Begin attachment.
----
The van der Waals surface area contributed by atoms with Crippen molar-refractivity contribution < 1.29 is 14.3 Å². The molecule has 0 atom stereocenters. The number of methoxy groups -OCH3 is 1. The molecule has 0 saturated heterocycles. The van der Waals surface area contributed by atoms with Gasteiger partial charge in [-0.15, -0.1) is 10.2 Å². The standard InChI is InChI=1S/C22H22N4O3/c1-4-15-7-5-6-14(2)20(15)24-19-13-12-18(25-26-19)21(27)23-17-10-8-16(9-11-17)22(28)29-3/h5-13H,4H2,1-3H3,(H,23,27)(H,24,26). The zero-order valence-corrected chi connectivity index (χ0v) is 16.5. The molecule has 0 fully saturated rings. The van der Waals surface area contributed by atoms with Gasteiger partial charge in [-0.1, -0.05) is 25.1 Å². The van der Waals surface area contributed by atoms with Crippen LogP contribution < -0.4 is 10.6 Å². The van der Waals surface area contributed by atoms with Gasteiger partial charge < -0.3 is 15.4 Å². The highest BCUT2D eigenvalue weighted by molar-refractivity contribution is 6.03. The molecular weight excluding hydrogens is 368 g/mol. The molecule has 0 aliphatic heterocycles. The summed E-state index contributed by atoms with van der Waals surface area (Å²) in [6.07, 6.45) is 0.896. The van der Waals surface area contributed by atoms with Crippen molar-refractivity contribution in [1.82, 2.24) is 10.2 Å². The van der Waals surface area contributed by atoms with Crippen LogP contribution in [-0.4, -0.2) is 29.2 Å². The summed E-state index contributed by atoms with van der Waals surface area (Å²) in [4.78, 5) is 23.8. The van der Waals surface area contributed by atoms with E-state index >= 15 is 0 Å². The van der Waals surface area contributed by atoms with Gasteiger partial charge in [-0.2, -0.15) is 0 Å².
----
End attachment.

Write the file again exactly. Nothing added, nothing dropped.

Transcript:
The van der Waals surface area contributed by atoms with Crippen molar-refractivity contribution < 1.29 is 14.3 Å². The molecule has 0 atom stereocenters. The number of methoxy groups -OCH3 is 1. The molecule has 0 saturated heterocycles. The van der Waals surface area contributed by atoms with Gasteiger partial charge in [-0.15, -0.1) is 10.2 Å². The standard InChI is InChI=1S/C22H22N4O3/c1-4-15-7-5-6-14(2)20(15)24-19-13-12-18(25-26-19)21(27)23-17-10-8-16(9-11-17)22(28)29-3/h5-13H,4H2,1-3H3,(H,23,27)(H,24,26). The zero-order valence-corrected chi connectivity index (χ0v) is 16.5. The molecule has 0 fully saturated rings. The van der Waals surface area contributed by atoms with Gasteiger partial charge in [-0.1, -0.05) is 25.1 Å². The van der Waals surface area contributed by atoms with Crippen LogP contribution < -0.4 is 10.6 Å². The van der Waals surface area contributed by atoms with Gasteiger partial charge < -0.3 is 15.4 Å². The highest BCUT2D eigenvalue weighted by molar-refractivity contribution is 6.03. The molecular weight excluding hydrogens is 368 g/mol. The molecule has 0 aliphatic heterocycles. The summed E-state index contributed by atoms with van der Waals surface area (Å²) in [6.07, 6.45) is 0.896. The van der Waals surface area contributed by atoms with Crippen molar-refractivity contribution in [1.82, 2.24) is 10.2 Å². The van der Waals surface area contributed by atoms with Crippen LogP contribution in [-0.4, -0.2) is 29.2 Å². The summed E-state index contributed by atoms with van der Waals surface area (Å²) in [4.78, 5) is 23.8. The van der Waals surface area contributed by atoms with E-state index >= 15 is 0 Å². The van der Waals surface area contributed by atoms with Gasteiger partial charge in [-0.2, -0.15) is 0 Å².